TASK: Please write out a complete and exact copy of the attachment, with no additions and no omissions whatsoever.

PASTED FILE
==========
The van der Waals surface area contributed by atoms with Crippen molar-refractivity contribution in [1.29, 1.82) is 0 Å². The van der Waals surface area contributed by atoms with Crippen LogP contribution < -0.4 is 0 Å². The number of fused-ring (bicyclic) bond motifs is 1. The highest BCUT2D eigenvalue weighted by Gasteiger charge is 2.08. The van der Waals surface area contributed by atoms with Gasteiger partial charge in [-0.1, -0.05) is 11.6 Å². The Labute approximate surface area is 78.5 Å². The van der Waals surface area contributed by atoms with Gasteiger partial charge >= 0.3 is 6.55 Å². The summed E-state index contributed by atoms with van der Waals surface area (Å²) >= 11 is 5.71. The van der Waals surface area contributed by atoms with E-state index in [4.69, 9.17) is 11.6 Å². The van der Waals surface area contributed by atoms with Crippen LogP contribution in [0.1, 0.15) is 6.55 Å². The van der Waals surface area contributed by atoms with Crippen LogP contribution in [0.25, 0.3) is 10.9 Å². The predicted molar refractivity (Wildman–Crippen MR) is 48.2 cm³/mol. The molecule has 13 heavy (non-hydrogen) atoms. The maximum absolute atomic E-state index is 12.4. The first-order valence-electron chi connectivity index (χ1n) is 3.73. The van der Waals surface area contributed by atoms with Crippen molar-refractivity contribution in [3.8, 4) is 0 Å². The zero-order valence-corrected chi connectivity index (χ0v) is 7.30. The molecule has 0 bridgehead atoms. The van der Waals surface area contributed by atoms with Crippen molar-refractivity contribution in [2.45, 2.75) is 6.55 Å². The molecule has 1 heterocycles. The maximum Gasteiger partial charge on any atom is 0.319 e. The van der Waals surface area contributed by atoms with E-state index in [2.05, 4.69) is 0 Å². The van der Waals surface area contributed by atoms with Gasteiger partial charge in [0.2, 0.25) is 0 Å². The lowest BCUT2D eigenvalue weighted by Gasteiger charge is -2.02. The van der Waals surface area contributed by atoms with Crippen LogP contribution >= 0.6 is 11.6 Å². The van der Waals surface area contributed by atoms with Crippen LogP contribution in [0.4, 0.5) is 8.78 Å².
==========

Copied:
The van der Waals surface area contributed by atoms with Crippen molar-refractivity contribution in [1.29, 1.82) is 0 Å². The van der Waals surface area contributed by atoms with Crippen LogP contribution < -0.4 is 0 Å². The number of fused-ring (bicyclic) bond motifs is 1. The highest BCUT2D eigenvalue weighted by Gasteiger charge is 2.08. The van der Waals surface area contributed by atoms with Gasteiger partial charge in [-0.1, -0.05) is 11.6 Å². The Labute approximate surface area is 78.5 Å². The van der Waals surface area contributed by atoms with Gasteiger partial charge >= 0.3 is 6.55 Å². The summed E-state index contributed by atoms with van der Waals surface area (Å²) >= 11 is 5.71. The van der Waals surface area contributed by atoms with E-state index in [4.69, 9.17) is 11.6 Å². The van der Waals surface area contributed by atoms with Crippen LogP contribution in [0.1, 0.15) is 6.55 Å². The van der Waals surface area contributed by atoms with Crippen LogP contribution in [0.25, 0.3) is 10.9 Å². The predicted molar refractivity (Wildman–Crippen MR) is 48.2 cm³/mol. The molecule has 13 heavy (non-hydrogen) atoms. The maximum absolute atomic E-state index is 12.4. The first-order valence-electron chi connectivity index (χ1n) is 3.73. The van der Waals surface area contributed by atoms with Crippen molar-refractivity contribution in [3.8, 4) is 0 Å². The zero-order valence-corrected chi connectivity index (χ0v) is 7.30. The molecule has 0 bridgehead atoms. The van der Waals surface area contributed by atoms with Crippen molar-refractivity contribution in [2.45, 2.75) is 6.55 Å². The molecule has 1 heterocycles. The maximum Gasteiger partial charge on any atom is 0.319 e. The van der Waals surface area contributed by atoms with E-state index in [2.05, 4.69) is 0 Å². The van der Waals surface area contributed by atoms with Gasteiger partial charge in [0.2, 0.25) is 0 Å². The lowest BCUT2D eigenvalue weighted by Gasteiger charge is -2.02. The van der Waals surface area contributed by atoms with Crippen LogP contribution >= 0.6 is 11.6 Å². The van der Waals surface area contributed by atoms with Crippen LogP contribution in [0.4, 0.5) is 8.78 Å².